The decline in the value of the rand, which could make it more expensive for South Africans to buy goods and services and harder to pay debts, is the most recent example of the global fallout of China's slowdown. Fears of a sharp economic pullback in China have caused extreme volatility on global stock markets over the past week, but a deeper impact is being felt in places around the world that came to rely on a rising China for economic fuel.
"There’s a pretty ugly mix really of political, economic and deep-seated structural problems exacerbated by the slowdown in China which made the rand pretty vulnerable," said Neil Shearing, chief emerging markets economist at Capital Economics.
Chinese shares plunged again on Monday, following an even larger drop on Thursday and a brief respite on Friday. The Shanghai Composite Index fell 5.33 percent on Monday, while the Shenzhen Composite Index fell 6.60 percent.
As China’s economy has slowed in recent years, so too has the pace of its demand for iron ore, coal, gold, and other ores and minerals, which are among South Africa’s largest exports. Historically low commodity prices and a sharp devaluation of the Chinese currency in August, which effectively made imports more expensive for China, have also led to a dimmer outlook across the resource-rich continent.
South Africa’s economy also appears vulnerable, with sluggish economic growth, a stubbornly high unemployment rate, and rising food prices due to drought. And the country’s combination of a trade deficit and slowing exports in 2015 have spooked investors.
Some have argued that South Africa and other countries on the continent are now paying the price for an over-reliance on China. South Africa exports huge portions of its coal, precious metals and steel, among other minerals, to China. But the reality, analysts said, is that commodity-exporting countries have had little choice as the Chinese import market expanded.
“It’s not really avoidable by diversification because (China) really is the market,” said Dennis Dykes, chief economist at South Africa's NedBank.
The impact of Chinese volatility comes as South Africa is reeling from its own internal problems. Last month, President Jacob Zuma fired the finance minister, Nhanhla Nene, but then struggled to replace him, first choosing the relatively unknown David van Rooyen and then removing him just days later, after the rand crashed. Zuma then settled on former finance minister Pravin Gordhan, but investors were already unsettled by the confusion.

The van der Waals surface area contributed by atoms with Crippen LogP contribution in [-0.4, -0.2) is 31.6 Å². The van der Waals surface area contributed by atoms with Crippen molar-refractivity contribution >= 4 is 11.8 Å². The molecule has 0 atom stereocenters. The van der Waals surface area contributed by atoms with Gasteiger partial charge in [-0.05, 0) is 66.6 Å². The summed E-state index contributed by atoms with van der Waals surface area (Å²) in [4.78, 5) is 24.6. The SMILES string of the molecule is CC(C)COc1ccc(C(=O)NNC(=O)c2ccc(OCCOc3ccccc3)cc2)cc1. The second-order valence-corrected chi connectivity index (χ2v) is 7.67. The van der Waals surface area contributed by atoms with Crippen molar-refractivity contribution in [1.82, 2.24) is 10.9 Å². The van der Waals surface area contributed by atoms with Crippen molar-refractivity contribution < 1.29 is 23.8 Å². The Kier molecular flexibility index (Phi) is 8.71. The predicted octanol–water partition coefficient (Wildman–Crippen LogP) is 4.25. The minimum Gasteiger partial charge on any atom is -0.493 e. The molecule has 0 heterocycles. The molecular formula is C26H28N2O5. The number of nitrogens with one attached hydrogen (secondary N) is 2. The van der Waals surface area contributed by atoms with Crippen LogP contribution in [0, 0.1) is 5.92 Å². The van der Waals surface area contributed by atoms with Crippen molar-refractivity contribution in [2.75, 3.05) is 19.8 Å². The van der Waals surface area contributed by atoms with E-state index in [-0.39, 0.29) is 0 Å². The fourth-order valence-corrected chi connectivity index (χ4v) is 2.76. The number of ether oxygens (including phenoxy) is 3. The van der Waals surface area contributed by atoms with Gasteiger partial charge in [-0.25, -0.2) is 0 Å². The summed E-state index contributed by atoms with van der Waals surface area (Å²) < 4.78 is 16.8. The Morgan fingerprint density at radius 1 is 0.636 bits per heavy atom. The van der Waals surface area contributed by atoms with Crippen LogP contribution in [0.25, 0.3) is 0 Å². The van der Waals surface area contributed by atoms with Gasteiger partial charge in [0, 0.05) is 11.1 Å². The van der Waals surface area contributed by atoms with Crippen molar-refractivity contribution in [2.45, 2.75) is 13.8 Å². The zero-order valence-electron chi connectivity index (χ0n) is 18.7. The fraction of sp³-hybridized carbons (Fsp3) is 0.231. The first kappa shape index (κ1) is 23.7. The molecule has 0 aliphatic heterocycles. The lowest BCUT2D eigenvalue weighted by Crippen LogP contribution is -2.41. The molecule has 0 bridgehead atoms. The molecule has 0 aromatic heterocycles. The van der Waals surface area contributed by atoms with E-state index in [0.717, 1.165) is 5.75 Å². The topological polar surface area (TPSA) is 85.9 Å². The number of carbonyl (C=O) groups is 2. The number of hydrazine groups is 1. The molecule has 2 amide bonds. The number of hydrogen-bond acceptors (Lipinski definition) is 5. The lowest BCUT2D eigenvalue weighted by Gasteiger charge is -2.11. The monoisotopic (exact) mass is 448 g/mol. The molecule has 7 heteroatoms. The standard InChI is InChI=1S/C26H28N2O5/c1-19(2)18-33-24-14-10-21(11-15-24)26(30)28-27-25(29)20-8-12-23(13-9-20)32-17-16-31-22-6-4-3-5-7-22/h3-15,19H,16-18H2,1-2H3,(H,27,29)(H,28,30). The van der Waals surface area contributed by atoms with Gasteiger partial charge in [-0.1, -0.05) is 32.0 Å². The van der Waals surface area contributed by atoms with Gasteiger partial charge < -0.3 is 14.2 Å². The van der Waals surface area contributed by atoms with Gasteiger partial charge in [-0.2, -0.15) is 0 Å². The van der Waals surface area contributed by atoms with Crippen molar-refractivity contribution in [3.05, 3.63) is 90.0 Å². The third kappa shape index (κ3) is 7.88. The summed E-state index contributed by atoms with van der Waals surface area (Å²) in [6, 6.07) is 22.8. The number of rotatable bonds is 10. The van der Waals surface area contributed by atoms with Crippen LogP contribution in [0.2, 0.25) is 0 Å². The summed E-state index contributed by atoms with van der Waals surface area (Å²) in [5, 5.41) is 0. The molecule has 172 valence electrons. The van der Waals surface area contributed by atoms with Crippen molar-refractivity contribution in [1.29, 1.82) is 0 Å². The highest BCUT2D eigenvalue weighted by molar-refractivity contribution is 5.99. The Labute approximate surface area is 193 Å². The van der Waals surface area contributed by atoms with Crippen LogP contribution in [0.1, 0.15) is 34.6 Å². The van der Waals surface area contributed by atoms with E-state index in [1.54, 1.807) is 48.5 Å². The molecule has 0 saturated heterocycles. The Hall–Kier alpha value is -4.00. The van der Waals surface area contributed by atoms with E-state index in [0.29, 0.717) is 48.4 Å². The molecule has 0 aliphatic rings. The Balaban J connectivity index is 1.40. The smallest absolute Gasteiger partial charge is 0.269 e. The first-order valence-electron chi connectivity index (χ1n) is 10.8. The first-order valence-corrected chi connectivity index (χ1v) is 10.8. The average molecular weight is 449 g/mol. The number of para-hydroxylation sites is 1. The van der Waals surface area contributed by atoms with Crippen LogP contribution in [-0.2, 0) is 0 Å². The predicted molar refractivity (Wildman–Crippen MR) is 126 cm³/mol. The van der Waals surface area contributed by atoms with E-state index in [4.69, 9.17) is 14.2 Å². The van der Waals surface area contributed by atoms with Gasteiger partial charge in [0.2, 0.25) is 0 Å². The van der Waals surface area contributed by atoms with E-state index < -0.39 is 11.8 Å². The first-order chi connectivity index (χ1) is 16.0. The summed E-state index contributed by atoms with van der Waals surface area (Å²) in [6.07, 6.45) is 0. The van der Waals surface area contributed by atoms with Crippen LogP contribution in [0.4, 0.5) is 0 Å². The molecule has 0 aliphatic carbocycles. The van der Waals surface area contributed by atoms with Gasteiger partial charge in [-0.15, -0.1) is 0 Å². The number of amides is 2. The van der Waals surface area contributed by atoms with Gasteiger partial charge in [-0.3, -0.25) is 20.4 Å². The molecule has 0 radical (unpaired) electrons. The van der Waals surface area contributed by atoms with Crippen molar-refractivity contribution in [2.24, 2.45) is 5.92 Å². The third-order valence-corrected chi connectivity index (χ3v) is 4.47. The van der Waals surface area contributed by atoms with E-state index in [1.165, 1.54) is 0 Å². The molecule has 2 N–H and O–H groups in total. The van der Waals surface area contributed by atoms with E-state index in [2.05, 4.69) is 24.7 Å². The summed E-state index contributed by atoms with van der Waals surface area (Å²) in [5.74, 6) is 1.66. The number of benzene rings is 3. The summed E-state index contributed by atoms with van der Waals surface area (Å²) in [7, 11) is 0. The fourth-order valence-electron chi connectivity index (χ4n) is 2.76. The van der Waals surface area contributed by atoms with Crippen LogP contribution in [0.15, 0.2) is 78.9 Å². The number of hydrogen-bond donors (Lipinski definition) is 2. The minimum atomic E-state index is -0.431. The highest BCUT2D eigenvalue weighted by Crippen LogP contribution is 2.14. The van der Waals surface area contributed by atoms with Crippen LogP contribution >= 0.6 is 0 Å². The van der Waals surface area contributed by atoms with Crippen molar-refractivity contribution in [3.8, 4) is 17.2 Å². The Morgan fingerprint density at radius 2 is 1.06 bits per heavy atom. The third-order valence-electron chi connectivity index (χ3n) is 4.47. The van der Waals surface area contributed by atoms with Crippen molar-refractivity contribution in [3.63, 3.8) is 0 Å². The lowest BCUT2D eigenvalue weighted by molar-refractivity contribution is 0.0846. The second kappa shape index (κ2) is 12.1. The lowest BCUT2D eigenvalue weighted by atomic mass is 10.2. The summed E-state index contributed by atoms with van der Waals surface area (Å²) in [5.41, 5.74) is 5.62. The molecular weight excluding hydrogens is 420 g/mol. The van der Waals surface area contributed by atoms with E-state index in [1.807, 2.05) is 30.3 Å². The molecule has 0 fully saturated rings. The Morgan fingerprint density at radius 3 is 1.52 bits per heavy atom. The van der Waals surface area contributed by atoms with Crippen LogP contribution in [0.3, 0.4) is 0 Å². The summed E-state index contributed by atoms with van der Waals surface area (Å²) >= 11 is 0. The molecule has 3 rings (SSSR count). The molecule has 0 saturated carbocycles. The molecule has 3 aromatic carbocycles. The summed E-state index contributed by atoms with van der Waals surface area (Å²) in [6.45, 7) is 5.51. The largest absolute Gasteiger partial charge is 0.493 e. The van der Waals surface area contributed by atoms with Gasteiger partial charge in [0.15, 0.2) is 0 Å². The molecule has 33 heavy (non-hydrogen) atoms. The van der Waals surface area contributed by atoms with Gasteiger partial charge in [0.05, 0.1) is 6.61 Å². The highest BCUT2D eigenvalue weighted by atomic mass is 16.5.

Bond ratings agency Fitch downgraded the country’s rating to BBB-, as the turmoil sparked concern among investors that the ruling ANC party was not up to the task of managing the economy, including such challenges as limiting the country’s deficit, alleviating electricity shortages, and raising spending on transport and education.
“The event was seen by markets as a move towards less fiscal discipline,” said Dykes.
Most emerging economies have seen their currencies weaken since 2011, as investors have shifted funds back to more developed countries. But South Africa has been among the hardest hit. And during 2015, the rand lost a quarter of its value.
The rand has seen dramatic declines twice in the last two decades — in 2001 and 2008 — but both times it rebounded quickly thanks to an increase in Chinese demand and the growth of commodity prices. This time, analysts say, such a recovery is not as likely, placing more emphasis on the South African government to improve fiscal policy.
“This time, it’s absolutely to do with the policy,” said Dykes. “ The government needs to recommit itself to strong fiscal discipline."
The Federal Reserve's recent decision to raise interest rates, which makes investing in the U.S. relatively attractive compared to emerging markets, is also contributing to weaker currencies and slower growth across Africa. Angola, Zambia, South Africa and other countries have raised rates to keep investment from leaving their countries and prop up their currencies – even though higher rates may lead to slower growth.
The timing of the economic slowdown and the currency dive could have drastic consequences for food security in South Africa. The country has faced a major drought recently and will likely have to import more food than it usually does — but a less valuable rand will make those imports very expensive in some cases, analysts said.
Kevin Sieff reported from Nairobi.